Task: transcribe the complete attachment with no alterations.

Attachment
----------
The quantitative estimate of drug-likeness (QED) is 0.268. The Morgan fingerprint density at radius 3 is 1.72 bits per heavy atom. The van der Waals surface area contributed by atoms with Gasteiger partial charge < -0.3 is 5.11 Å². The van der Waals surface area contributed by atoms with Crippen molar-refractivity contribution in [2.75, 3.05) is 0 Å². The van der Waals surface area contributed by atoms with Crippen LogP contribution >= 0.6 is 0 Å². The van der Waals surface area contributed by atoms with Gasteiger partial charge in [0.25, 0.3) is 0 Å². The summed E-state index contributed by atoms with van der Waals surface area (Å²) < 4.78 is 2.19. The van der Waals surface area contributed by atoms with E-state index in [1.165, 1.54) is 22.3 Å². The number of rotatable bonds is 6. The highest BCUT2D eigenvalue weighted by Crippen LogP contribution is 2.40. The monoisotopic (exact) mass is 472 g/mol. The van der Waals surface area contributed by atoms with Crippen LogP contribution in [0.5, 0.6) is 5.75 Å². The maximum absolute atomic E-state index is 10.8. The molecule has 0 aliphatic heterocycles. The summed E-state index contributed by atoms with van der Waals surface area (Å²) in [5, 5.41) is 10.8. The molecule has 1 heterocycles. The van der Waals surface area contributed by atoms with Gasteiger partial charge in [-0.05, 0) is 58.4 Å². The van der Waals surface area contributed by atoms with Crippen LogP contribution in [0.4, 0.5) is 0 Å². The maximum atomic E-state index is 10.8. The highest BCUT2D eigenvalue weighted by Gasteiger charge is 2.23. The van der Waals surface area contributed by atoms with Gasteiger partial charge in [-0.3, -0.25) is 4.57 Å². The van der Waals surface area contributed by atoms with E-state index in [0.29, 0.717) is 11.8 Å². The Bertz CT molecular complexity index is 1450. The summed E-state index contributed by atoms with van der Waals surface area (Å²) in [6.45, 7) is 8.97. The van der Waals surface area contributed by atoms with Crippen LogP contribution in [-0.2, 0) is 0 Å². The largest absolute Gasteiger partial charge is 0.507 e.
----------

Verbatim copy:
The quantitative estimate of drug-likeness (QED) is 0.268. The Morgan fingerprint density at radius 3 is 1.72 bits per heavy atom. The van der Waals surface area contributed by atoms with Gasteiger partial charge < -0.3 is 5.11 Å². The van der Waals surface area contributed by atoms with Crippen molar-refractivity contribution in [2.75, 3.05) is 0 Å². The van der Waals surface area contributed by atoms with Crippen LogP contribution >= 0.6 is 0 Å². The van der Waals surface area contributed by atoms with Gasteiger partial charge in [0.25, 0.3) is 0 Å². The summed E-state index contributed by atoms with van der Waals surface area (Å²) < 4.78 is 2.19. The van der Waals surface area contributed by atoms with E-state index in [1.165, 1.54) is 22.3 Å². The number of rotatable bonds is 6. The highest BCUT2D eigenvalue weighted by Crippen LogP contribution is 2.40. The monoisotopic (exact) mass is 472 g/mol. The van der Waals surface area contributed by atoms with Crippen LogP contribution in [0.5, 0.6) is 5.75 Å². The maximum absolute atomic E-state index is 10.8. The molecule has 0 aliphatic heterocycles. The summed E-state index contributed by atoms with van der Waals surface area (Å²) in [5, 5.41) is 10.8. The molecule has 1 heterocycles. The van der Waals surface area contributed by atoms with Gasteiger partial charge in [-0.05, 0) is 58.4 Å². The van der Waals surface area contributed by atoms with Crippen LogP contribution in [0.4, 0.5) is 0 Å². The maximum atomic E-state index is 10.8. The highest BCUT2D eigenvalue weighted by Gasteiger charge is 2.23. The van der Waals surface area contributed by atoms with Gasteiger partial charge in [-0.3, -0.25) is 4.57 Å². The van der Waals surface area contributed by atoms with E-state index in [0.29, 0.717) is 11.8 Å². The Bertz CT molecular complexity index is 1450. The summed E-state index contributed by atoms with van der Waals surface area (Å²) in [6.45, 7) is 8.97. The van der Waals surface area contributed by atoms with Crippen LogP contribution in [-0.2, 0) is 0 Å². The largest absolute Gasteiger partial charge is 0.507 e.